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The Wet-Plate Collodion process, first introduced in 1851, involves coating an enameled metal or glass plate with a collodion mixture, which is then sensitized, exposed and processed all within a few minutes and while the plate is still wet. The resulting image (while technically a negative) is made up of extreme… Read More
The Wet-Plate Collodion process, first introduced in 1851, involves coating an enameled metal or glass plate with a collodion mixture, which is then sensitized, exposed and processed all within a few minutes and while the plate is still wet. The resulting image (while technically a negative) is made up of extremely fine silver particles that are creamy-white in color, which allows the image to be viewed as a positive when seen against a black background. For example, a wet-plate collodion image made on glass (traditionally referred to as an Ambrotype) would appear as a negative when viewed on a light table, but if the plate were held over black velvet (or the back of the plate was painted black) it would appear to be a bright and lustrous positive image. So, the same process can be used to produce both glass-plate negatives and one-of a-kind, direct-positive images on black metal or glass. Either way, wet-plate collodion plates are capable of rendering exceptional detail and extraordinary subtlety in tone. Positive plates have beautiful, milky-metallic quality not unlike a daguerreotype and must be seen firsthand to be truly appreciated.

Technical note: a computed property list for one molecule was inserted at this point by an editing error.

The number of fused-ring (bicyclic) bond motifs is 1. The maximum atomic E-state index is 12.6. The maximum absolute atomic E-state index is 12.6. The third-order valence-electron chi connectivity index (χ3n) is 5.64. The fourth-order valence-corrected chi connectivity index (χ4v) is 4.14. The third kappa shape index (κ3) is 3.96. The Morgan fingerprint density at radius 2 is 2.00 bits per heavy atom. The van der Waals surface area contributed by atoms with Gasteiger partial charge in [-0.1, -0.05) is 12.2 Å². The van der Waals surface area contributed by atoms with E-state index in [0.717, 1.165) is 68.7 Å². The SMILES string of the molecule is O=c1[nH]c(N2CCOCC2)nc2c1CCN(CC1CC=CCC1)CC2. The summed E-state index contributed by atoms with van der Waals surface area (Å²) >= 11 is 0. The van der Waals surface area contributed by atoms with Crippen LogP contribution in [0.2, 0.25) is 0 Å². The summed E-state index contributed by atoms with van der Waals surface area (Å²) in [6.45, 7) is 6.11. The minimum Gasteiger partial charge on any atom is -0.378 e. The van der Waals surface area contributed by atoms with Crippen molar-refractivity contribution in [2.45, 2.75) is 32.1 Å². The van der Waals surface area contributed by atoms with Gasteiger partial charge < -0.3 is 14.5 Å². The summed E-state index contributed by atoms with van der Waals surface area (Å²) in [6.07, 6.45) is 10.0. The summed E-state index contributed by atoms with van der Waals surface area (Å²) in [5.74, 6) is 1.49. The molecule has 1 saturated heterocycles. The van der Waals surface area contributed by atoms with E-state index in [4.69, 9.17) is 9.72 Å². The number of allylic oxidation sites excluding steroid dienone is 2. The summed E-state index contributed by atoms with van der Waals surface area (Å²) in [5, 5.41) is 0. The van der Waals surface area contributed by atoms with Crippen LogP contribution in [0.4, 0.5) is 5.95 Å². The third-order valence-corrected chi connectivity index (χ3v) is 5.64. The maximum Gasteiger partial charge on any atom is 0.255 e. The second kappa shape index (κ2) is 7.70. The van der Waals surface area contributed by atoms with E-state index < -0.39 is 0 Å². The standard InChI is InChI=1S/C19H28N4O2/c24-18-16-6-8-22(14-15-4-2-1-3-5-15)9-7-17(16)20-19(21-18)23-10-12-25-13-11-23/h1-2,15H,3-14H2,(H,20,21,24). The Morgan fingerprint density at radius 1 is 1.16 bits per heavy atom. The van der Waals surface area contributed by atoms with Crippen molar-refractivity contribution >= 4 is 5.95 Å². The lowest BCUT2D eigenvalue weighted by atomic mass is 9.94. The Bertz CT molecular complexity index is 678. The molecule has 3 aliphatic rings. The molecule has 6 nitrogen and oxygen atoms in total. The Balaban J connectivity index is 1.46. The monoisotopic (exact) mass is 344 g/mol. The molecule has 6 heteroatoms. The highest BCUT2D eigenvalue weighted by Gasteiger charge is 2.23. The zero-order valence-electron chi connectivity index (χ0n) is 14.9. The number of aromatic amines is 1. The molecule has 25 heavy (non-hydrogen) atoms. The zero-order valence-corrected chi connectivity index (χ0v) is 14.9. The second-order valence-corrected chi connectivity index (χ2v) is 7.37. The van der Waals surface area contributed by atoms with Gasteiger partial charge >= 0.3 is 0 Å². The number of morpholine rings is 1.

Overview of process steps:

• Plate is coated with a prepared collodion mixture.
• Coated plate is sensitized in silver nitrate bath.
• Plate is loaded into plate-holder (while still wet) and exposed using a view camera.
• Plate is returned to the darkroom where it is developed, fixed and washed.
• Later, when it has dried, the plate may be varnished to protect against oxidation.

Total elapsed time: Less than 10 minutes from uncoated plate to finished image! Read Less
Member Since: May 14, 2012